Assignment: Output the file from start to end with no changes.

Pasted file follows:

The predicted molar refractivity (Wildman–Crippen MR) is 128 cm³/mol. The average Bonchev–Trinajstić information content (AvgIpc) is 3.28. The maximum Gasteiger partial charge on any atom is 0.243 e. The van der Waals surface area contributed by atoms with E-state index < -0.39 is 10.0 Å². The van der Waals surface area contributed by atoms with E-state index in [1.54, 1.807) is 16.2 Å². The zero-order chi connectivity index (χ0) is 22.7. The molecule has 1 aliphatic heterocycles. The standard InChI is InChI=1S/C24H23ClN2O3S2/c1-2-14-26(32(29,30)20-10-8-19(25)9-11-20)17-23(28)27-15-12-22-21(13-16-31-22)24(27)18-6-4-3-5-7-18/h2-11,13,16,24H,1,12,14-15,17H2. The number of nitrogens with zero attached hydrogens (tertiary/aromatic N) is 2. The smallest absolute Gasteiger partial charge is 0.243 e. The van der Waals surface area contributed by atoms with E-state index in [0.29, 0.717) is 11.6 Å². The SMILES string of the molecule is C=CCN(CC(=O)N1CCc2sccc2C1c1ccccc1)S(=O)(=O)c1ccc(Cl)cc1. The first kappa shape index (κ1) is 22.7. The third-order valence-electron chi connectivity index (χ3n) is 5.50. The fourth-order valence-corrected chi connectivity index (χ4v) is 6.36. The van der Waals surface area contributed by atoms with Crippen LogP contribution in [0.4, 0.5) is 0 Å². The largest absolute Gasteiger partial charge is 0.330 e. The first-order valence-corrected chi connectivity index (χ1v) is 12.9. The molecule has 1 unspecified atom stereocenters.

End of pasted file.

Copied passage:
The predicted molar refractivity (Wildman–Crippen MR) is 128 cm³/mol. The average Bonchev–Trinajstić information content (AvgIpc) is 3.28. The maximum Gasteiger partial charge on any atom is 0.243 e. The van der Waals surface area contributed by atoms with E-state index < -0.39 is 10.0 Å². The van der Waals surface area contributed by atoms with E-state index in [1.54, 1.807) is 16.2 Å². The zero-order chi connectivity index (χ0) is 22.7. The molecule has 1 aliphatic heterocycles. The standard InChI is InChI=1S/C24H23ClN2O3S2/c1-2-14-26(32(29,30)20-10-8-19(25)9-11-20)17-23(28)27-15-12-22-21(13-16-31-22)24(27)18-6-4-3-5-7-18/h2-11,13,16,24H,1,12,14-15,17H2. The number of nitrogens with zero attached hydrogens (tertiary/aromatic N) is 2. The smallest absolute Gasteiger partial charge is 0.243 e. The van der Waals surface area contributed by atoms with E-state index in [0.29, 0.717) is 11.6 Å². The SMILES string of the molecule is C=CCN(CC(=O)N1CCc2sccc2C1c1ccccc1)S(=O)(=O)c1ccc(Cl)cc1. The first kappa shape index (κ1) is 22.7. The third-order valence-electron chi connectivity index (χ3n) is 5.50. The fourth-order valence-corrected chi connectivity index (χ4v) is 6.36. The van der Waals surface area contributed by atoms with Crippen LogP contribution in [0.4, 0.5) is 0 Å². The largest absolute Gasteiger partial charge is 0.330 e. The first-order valence-corrected chi connectivity index (χ1v) is 12.9. The molecule has 1 unspecified atom stereocenters.